Note

QC 20180515

Available from: 2018-05-15 Created: 2018-05-15 Last updated: 2018-05-15Bibliographically approved
Sjölander, J., Hallander, P. & Åkermo, M. (2016). Forming induced wrinkling of composite laminates: A numerical study on wrinkling mechanisms. Composites. Part A, Applied science and manufacturing, 81, 41-51
Open this publication in new window or tab >>Forming induced wrinkling of composite laminates: A numerical study on wrinkling mechanisms
2016 (English)In: Composites. Part A, Applied science and manufacturing, ISSN 1359-835X, E-ISSN 1878-5840, Vol. 81, p. 41-51Article in journal (Refereed) Published
Abstract [en]

When manufacturing composite aircraft components consisting of uni-directional prepreg laminates, Hot Drape Forming (HDF) is sometimes used. One issue with HDF is that, in contrast to hand lay-up where normally only one ply is laid up at a time, multiple plies are formed together. This limits the in-plane deformability of the stack, thus increasing the risk of out-of-plane wrinkling during forming. In this paper mechanisms responsible for creating different types of wrinkles are explained. It is shown through simulations how the wrinkles are created as a result of interaction between two layers with specific fibre directions or due to compression of the entire stack. The simulations are compared to experimental results with good agreement.

Place, publisher, year, edition, pages
Elsevier, 2016
Keywords
A. Prepreg, C. Process simulation, E. Forming
National Category
Applied Mechanics
Identifiers
urn:nbn:se:kth:diva-181434 (URN)10.1016/j.compositesa.2015.10.012 (DOI)000369214600005 ()2-s2.0-84946781893 (Scopus ID)
Funder
XPRES - Initiative for excellence in production research
Note

QC 20160205

Available from: 2016-02-05 Created: 2016-02-02 Last updated: 2018-08-03Bibliographically approved
Hallander, P., Sjölander, J. & Åkermo, M. (2016). Forming of composite spars including interlayers of aligned, multiwall, carbon nanotubes: an experimental study. Polymer Composites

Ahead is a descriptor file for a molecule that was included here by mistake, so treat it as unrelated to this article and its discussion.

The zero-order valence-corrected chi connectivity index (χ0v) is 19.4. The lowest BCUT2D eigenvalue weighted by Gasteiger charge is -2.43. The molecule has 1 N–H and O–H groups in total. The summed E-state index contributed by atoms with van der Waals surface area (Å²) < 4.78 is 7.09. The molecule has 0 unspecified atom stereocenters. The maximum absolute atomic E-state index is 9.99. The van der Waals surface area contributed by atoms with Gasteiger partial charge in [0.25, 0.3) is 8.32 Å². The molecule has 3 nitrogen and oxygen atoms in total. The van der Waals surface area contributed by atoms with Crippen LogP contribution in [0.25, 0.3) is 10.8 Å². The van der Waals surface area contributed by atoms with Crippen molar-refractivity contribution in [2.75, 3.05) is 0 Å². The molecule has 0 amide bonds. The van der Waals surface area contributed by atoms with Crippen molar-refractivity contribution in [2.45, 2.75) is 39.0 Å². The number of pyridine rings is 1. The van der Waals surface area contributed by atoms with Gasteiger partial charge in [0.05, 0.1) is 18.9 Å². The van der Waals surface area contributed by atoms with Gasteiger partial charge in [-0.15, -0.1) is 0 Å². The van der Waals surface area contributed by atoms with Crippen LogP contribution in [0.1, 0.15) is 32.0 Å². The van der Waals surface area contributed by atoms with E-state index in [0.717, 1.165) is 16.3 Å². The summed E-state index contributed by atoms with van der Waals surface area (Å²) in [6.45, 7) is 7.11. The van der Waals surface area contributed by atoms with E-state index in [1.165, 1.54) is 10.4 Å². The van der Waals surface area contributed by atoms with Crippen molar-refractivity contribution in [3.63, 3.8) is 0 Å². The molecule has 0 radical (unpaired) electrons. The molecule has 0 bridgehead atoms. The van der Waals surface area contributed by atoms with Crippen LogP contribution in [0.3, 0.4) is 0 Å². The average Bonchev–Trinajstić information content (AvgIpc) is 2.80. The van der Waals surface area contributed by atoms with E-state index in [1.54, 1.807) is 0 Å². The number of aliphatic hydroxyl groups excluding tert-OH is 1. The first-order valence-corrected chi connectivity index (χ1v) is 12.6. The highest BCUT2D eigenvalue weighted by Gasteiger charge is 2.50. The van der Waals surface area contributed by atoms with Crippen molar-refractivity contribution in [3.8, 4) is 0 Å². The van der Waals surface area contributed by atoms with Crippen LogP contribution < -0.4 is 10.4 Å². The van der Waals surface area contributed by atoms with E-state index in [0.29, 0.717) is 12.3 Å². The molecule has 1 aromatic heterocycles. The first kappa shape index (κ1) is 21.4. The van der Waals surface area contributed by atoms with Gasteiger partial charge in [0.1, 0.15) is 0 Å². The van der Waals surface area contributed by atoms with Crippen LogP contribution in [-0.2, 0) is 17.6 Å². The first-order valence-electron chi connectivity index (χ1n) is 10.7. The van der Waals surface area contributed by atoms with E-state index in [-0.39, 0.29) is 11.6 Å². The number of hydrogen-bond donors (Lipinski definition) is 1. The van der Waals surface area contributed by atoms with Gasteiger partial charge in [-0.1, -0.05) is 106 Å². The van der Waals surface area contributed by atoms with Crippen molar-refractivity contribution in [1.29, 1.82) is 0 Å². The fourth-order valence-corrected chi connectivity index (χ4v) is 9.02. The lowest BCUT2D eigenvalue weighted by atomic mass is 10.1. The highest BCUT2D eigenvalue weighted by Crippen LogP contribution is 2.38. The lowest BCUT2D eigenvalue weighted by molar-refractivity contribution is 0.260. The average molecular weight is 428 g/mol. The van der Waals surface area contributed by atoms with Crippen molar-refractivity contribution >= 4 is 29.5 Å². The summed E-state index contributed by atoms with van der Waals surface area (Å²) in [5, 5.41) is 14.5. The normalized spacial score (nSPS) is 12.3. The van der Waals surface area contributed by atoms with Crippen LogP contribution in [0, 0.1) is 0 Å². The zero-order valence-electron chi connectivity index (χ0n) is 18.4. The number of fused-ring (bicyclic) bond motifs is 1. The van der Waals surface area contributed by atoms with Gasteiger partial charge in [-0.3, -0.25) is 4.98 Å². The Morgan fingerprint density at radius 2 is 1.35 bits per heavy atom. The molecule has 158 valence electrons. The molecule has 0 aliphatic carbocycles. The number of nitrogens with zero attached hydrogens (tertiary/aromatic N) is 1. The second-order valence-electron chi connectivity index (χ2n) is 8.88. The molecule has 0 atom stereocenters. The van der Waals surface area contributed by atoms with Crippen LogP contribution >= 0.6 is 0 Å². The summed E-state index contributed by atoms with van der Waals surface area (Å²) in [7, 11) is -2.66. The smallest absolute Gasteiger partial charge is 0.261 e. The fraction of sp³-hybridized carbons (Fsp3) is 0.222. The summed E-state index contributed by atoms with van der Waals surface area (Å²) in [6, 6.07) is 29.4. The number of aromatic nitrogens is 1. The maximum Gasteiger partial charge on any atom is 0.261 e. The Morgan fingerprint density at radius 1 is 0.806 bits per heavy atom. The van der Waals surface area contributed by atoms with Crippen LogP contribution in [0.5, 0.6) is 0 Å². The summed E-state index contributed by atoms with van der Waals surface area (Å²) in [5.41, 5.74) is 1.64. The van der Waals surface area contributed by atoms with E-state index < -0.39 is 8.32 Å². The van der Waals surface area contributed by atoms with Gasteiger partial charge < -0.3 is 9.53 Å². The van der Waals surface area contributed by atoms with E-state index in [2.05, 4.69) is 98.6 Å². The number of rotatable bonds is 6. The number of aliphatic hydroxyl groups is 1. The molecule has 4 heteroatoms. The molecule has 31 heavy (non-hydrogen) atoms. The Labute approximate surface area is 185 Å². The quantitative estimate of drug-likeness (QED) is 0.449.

Open this publication in new window or tab >>Forming of composite spars including interlayers of aligned, multiwall, carbon nanotubes: an experimental study
2016 (English)In: Polymer Composites, ISSN 0272-8397, E-ISSN 1548-0569Article in journal (Refereed) Published
Abstract [en]

Carbon nanotubes offer the potential for improved or changed matrix properties, thereby enabling the creation of novel, multifunctional composite materials. By using highly-aligned, multiwall, carbon nanotubes (MWCNT) with thermoset resins, good dispersion and distribution of nanotubes is obtained. To date, research has mainly focused on improving the growth process of the aligned MWCNTs, however little has been done on the processing of composites that include MWCNTs as interlayers in the stack.  The aim of this work is to study how the aligned MWCNTs are affected within composite part forming. The study shows that MWCNTs are influenced by the shearing that occurs during forming, but still maintain their integrity. To some extent, the shear pattern observed in the MWCNTs after deformation provides an indication of deformation modes. However, the presence of MWCNTs also significantly influences the forming characteristics of the prepreg stack.

Place, publisher, year, edition, pages
John Wiley & Sons, 2016
Keywords
Carbon Fibre, Prepreg, Forming, Multi wall carbon nanotubes
National Category
Aerospace Engineering
Research subject
Aerospace Engineering
Identifiers
urn:nbn:se:kth:diva-185696 (URN)10.1002/pc.23918 (DOI)000419819800019 ()2-s2.0-84957836987 (Scopus ID)
Funder
VINNOVA, GF Demo 2012-01031VINNOVA, GF Demo 2013-04667
Note

QC 20180129

Available from: 2016-04-25 Created: 2016-04-25 Last updated: 2018-08-03Bibliographically approved
Hallander, P., Sjölander, J., Petersson, M. & Åkermo, M. (2016). Interface manipulation towards wrinkle-free forming of stacked UD prepreg layers. Composites. Part A, Applied science and manufacturing, 90, 340-348
Open this publication in new window or tab >>Interface manipulation towards wrinkle-free forming of stacked UD prepreg layers
2016 (English)In: Composites. Part A, Applied science and manufacturing, ISSN 1359-835X, E-ISSN 1878-5840, Vol. 90, p. 340-348Article in journal (Refereed) Published